A piece of white marble on a grave is actually a rich symbol. White stone, that symbolizes purity and innocence, by origin from Pohorje Mountain above Maribor, Slovenia, indicates the homeland. In the symbolism of stone are embedded gestures of young victims of the worst aviation accident in Slovenian history. Sergej Ničevski was a passenger on Adria Arways flight from Ljubljana Airport Brnik to Ajaccio, city in Corsica.
On the morning of December 1, 1981, the plane flew with 173 passengers and seven crew members on board.
This was Adria’s first flight to Corsica but, unfortunately, it was also the last one. Just before landing in Ajaccio the plane crashed into the 1.365-meter high San Pietro Mountain, killing all 180 people on board.
The accident was the result of a fatal mixture of factors: Campo dell’Oro Airport didn’t have a radar at the time of the crash and, in addition, due to poor visibility, the control tower was convinced that the airplane was located above the sea, when in fact, it was already 15 km inside the mountainous island. Moreover, the crew flew for the first time in that area and they didn’t know the airport and its surroundings, so they simply followed orders from the control tower. Furthermore, the recordings from the black box later revealed that the communication between the control tower and the cockpit was disturbed. If this was not enough, the weather was very bad and just before landing the airplane found itself surrounded by fog.
Villagers from the nearby village Petreto-Bicchisano under the mountain of San Pietro heard a loud bang, but due to dense fog did not see what happened and didn’t paid any attention.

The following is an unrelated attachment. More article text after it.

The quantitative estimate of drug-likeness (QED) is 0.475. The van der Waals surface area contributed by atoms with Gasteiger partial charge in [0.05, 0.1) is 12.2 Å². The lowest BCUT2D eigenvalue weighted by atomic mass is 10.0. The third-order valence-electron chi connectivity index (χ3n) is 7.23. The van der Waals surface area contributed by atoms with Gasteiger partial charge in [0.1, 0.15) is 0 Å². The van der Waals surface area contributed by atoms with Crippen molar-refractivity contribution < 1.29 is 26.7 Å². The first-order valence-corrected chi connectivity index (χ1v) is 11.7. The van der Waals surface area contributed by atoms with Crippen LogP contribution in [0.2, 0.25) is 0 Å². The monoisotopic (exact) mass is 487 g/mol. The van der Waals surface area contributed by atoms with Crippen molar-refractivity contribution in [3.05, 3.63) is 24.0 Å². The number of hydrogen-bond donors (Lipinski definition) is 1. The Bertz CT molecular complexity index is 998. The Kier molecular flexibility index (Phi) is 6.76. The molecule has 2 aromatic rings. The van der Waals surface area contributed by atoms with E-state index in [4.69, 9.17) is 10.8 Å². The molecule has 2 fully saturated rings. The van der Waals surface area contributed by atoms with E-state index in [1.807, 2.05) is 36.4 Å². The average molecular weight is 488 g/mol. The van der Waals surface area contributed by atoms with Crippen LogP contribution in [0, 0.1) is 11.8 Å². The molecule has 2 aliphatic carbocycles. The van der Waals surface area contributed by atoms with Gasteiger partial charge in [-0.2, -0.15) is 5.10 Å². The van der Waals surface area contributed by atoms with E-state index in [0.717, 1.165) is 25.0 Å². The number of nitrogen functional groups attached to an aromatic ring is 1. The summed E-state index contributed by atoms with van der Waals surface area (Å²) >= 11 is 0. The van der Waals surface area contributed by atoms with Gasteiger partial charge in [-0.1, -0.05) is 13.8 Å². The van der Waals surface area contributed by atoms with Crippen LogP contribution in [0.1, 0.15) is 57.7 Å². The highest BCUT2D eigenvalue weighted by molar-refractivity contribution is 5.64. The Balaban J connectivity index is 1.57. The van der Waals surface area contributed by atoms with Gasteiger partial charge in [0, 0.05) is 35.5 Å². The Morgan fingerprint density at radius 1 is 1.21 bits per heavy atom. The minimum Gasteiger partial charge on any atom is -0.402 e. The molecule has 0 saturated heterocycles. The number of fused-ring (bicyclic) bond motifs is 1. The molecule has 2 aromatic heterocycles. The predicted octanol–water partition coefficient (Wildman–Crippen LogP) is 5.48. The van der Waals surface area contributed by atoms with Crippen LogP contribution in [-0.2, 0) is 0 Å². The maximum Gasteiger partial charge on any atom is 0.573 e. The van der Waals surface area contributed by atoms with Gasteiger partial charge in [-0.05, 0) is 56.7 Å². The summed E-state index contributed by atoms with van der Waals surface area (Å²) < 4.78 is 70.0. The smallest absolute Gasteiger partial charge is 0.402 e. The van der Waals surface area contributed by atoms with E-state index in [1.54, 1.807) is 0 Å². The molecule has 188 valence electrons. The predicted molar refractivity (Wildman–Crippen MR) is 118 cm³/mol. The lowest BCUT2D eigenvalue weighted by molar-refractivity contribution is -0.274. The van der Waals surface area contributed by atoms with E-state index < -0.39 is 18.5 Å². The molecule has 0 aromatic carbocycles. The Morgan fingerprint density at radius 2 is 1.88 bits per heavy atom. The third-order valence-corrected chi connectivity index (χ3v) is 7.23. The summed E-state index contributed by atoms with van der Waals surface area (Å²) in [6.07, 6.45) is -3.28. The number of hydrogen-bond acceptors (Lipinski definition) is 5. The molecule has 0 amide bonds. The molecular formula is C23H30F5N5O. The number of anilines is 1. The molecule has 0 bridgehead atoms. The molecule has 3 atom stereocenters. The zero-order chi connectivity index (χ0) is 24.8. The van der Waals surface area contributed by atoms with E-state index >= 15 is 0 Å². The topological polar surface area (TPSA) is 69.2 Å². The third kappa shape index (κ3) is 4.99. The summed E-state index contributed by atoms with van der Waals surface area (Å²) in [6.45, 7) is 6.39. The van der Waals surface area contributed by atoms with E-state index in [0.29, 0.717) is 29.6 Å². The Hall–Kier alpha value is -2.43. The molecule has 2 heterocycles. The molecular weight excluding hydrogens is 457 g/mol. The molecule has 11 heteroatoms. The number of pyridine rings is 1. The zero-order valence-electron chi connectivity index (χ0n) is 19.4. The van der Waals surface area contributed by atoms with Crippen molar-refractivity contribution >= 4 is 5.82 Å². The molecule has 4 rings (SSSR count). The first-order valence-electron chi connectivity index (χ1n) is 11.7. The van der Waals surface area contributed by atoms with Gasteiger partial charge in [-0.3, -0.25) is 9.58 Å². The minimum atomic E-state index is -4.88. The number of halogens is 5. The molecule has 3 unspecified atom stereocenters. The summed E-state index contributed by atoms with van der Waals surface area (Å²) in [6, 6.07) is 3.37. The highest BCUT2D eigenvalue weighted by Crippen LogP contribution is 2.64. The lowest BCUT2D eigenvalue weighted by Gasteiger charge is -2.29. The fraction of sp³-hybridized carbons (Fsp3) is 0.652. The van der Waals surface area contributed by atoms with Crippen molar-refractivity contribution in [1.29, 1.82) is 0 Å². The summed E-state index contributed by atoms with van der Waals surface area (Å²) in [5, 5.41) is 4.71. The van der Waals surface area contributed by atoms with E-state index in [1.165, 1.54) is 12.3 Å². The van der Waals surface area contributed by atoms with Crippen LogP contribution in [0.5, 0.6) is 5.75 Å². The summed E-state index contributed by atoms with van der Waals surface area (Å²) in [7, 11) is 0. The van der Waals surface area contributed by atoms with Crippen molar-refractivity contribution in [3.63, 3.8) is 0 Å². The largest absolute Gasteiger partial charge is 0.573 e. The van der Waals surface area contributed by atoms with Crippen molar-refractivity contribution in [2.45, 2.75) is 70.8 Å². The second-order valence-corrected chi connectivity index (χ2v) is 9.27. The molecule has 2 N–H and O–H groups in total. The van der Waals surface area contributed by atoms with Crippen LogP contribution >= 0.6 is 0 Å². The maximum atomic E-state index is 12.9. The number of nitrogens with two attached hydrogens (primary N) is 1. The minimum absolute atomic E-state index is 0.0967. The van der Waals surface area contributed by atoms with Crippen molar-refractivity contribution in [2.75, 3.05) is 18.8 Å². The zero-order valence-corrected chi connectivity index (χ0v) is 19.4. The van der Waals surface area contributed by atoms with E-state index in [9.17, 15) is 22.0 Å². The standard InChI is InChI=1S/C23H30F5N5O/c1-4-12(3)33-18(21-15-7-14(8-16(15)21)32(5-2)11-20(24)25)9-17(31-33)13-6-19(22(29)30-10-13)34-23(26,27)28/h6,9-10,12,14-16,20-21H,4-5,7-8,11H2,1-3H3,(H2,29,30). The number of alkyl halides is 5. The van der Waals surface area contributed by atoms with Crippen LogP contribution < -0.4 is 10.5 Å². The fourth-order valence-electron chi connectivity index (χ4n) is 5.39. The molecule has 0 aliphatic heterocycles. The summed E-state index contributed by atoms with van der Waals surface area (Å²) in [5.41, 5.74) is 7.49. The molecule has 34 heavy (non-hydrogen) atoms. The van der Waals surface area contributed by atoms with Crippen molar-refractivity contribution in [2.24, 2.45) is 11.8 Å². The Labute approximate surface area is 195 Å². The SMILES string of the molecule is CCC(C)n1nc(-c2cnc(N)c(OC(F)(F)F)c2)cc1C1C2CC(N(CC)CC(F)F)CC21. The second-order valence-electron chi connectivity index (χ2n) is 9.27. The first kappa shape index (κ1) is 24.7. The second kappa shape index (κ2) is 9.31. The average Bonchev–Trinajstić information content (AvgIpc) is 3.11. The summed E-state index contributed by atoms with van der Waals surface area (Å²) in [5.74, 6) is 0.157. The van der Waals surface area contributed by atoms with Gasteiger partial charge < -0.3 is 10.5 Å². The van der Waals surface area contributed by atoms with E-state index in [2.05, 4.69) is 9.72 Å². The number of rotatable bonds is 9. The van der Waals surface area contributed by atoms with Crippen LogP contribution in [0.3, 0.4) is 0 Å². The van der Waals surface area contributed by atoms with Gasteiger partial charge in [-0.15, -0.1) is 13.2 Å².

Seven minutes after the control tower lost contact with the plane, an emergency search began, but they were searching in the wrong place.
Eventually, four hours after the accident, the wreckage of the aircraft was found by shepherds on the top of the San Pietro Mountain. The next day the rescuers reached the crash site, only to find out that there were any survivor. Remains of the corpses were transported to the village church, where they carried out the identification.
It was December 9, 1981, when a plane with 180 coffins landed at the Ljubljana airport. Victims that weren’t identified, were buried in a common grave at the Žale cemetery in Ljubljana, where a memorial reminds visitors of the tragic event while the other victims were buried in their hometown cemeteries. Such is the case of Sergej Ničevski himself, who is buried at the Pobrežje Cemetery in Maribor and has the word “Korzika” (in English Corsica) written on his grave.
For many years the tragic accident remained unexplained and the airplane parts as well as some personal belongings of the victims remained scattered on the San Pietro Mountain. The story had its epilogue in 2008 when the Government of Slovenia in cooperation with Adria Airways and Kompas, the Slovenian travel agency that organized the fatal in 1981, planned and funded a cleanup operation.
Thus, in May 2008, a team of about 60 members of mountain rescuers, firefighters, civil protection and soldiers, with the support of a helicopter of the Slovenian Army, removed about 27 tons of waste from the mountain, including larger pieces of the airplane.
Images from web – Google Research